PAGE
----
Results

The demographics of the study population are summarized in Table 1. The numbers of eyes in the age groups were as follows: 18 to 29 year-old group, 84, 30 to 39 year-old group, 83; 40 to 49 year-old group, 83; 50 to 59 year-old group, 84; 60 to 69 year-old group, 94; 70 to 79 year-old group, 97; and group of 80—year-olds and over, 83 eyes. The mean magnitudes of anterior and posterior corneal astigmatism were 1.14 ± 0.76 diopters (D) (range: 0 to 4.90 D), and 0.37 ± 0.19 D (range: 0 to 1.20 D), respectively. With-the-rule (WTR) astigmatism of the anterior corneal surface was found in 68.4% (416 eyes), while against-the-rule (ATR) astigmatism of the posterior corneal surface was found in 91.3% (555 eyes) of the entire study population. We found a significant correlation between the magnitudes of anterior and posterior corneal astigmatism (Pearson correlation coefficient r = 0.4739, P<0.001). Figs. 1 and 2 show the respective distributions of anterior and posterior corneal astigmatism in each age group. We found a tendency for a high prevalence of ATR anterior corneal astigmatism with aging, whereas most eyes in all age groups showed ATR posterior corneal astigmatism.

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Fig 2. Distribution of posterior corneal astigmatism in each age group.

https://doi.org/10.1371/journal.pone.0117194.g002

In the WTR astigmatism of the anterior corneal surface group, 402 eyes (96.6%) showed ATR astigmatism of the posterior corneal surface. There was a significant correlation between the magnitudes of anterior and posterior corneal astigmatism (r = 0.5746, P<0.001) (Fig. 3). In eyes with WTR astigmatism of 1 D and 1.5 D or more, 248 eyes (98.0%) and 131 eyes (99.2%), respectively, showed ATR astigmatism of the posterior corneal surface (Fig. 4).

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Fig 3. A graph showing a significant correlation between the magnitudes of anterior and posterior corneal astigmatism (Pearson correlation coefficient r = 0.5746, P<0.001) in eyes with-the-rule (WTR) anterior corneal astigmatism.

https://doi.org/10.1371/journal.pone.0117194.g003

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Fig 4. The axis orientation of posterior corneal astigmatism in eyes with with-the-rule (WTR) anterior corneal astigmatism.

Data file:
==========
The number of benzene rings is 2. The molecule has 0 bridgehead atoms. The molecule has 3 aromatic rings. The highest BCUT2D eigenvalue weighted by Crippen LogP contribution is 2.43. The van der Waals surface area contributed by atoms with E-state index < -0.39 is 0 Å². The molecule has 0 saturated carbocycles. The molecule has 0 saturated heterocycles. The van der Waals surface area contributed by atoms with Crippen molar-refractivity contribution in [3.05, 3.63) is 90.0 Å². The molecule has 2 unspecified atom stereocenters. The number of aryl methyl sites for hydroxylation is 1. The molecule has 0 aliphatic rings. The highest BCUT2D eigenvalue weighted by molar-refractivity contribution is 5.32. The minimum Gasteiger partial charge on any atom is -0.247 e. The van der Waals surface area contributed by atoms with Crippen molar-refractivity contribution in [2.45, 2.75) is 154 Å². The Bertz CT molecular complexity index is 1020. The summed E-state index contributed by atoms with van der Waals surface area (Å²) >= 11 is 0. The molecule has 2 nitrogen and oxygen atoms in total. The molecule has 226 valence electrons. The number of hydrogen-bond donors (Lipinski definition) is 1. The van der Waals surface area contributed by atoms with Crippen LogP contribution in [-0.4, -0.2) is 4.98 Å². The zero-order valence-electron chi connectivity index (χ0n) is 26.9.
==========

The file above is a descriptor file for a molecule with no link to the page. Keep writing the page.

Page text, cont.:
https://doi.org/10.1371/journal.pone.0117194.g004

In the ATR astigmatism of the anterior corneal surface group, 82 eyes (73.9%) showed ATR astigmatism of the posterior corneal surface. There was no significant correlation between the magnitudes of anterior and posterior corneal astigmatism (r = 0.1010, P = 0.2918) (Fig. 5). In eyes with ATR astigmatism of 1 D and 1.5 D or more, 28 eyes (59.6%) and 9 eyes (42.9%), respectively, showed ATR astigmatism of the posterior corneal surface (Fig. 6).

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Fig 5. A graph showing no significant correlation between the magnitudes of anterior and posterior corneal astigmatism (Pearson correlation coefficient r = 0.1010, P = 0.2918) in eyes against-the-rule (ATR) anterior corneal astigmatism.

https://doi.org/10.1371/journal.pone.0117194.g005

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Fig 6. The axis orientation of posterior corneal astigmatism in eyes with against-the-rule (ATR) anterior corneal astigmatism.

https://doi.org/10.1371/journal.pone.0117194.g006

Bland-Altman plots indicate that the mean difference between 2 measurements with the Scheimpflug system (±95% limits of agreement [LoA]) was-0.003 ± 0.057 D (range-0.007 to 0.100 D) (Fig. 7).

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Fig 7. Bland-Altman plots shows the difference between 2 measurements divided by mean of these posterior corneal astigmatism measurements.

The solid lines represent mean differences between 2 consecutive measurements of posterior corneal astigmatism, dotted lines are the upper and lower borders of the 95% LoA (mean difference ± 1.96 multiplied by SD of the mean difference).

https://doi.org/10.1371/journal.pone.0117194.g007

Discussion

In the present study, our results demonstrated that approximately 68% of the eyes of the entire study population had WTR astigmatism of the anterior corneal surface, and that approximately 91% of eyes had ATR astigmatism of the posterior corneal surface. These ATR findings were in line with previous findings of posterior corneal astigmatism, as shown in Table 2. [39, 13] Moreover, our results also showed a tendency for a high prevalence of ATR anterior corneal astigmatism with aging, whereas most eyes showed ATR posterior corneal astigmatism in all age groups, which was in agreement with previous reports on age-related changes in corneal astigmatism. [810] The mean change in ATR astigmatism of the anterior corneal surface (0.18 D in 5 years) was far greater than that in WTR astigmatism of the posterior corneal surface (0.02 D in 5 years), [10] suggesting that the shape of the posterior corneal surface was relatively unchanged by aging.